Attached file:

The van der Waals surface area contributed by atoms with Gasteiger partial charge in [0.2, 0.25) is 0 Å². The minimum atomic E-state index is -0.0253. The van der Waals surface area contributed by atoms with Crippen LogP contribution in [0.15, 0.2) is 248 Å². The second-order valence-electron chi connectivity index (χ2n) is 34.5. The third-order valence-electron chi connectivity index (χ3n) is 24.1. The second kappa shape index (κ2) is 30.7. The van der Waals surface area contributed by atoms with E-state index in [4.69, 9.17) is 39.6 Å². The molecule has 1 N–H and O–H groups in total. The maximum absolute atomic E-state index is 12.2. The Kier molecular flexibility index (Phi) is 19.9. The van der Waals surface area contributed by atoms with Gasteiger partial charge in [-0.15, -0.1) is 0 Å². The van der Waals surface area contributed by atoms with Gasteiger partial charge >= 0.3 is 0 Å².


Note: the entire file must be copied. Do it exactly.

The van der Waals surface area contributed by atoms with Gasteiger partial charge in [0.2, 0.25) is 0 Å². The minimum atomic E-state index is -0.0253. The van der Waals surface area contributed by atoms with Crippen LogP contribution in [0.15, 0.2) is 248 Å². The second-order valence-electron chi connectivity index (χ2n) is 34.5. The third-order valence-electron chi connectivity index (χ3n) is 24.1. The second kappa shape index (κ2) is 30.7. The van der Waals surface area contributed by atoms with E-state index in [4.69, 9.17) is 39.6 Å². The molecule has 1 N–H and O–H groups in total. The maximum absolute atomic E-state index is 12.2. The Kier molecular flexibility index (Phi) is 19.9. The van der Waals surface area contributed by atoms with Gasteiger partial charge in [-0.15, -0.1) is 0 Å². The van der Waals surface area contributed by atoms with Gasteiger partial charge >= 0.3 is 0 Å².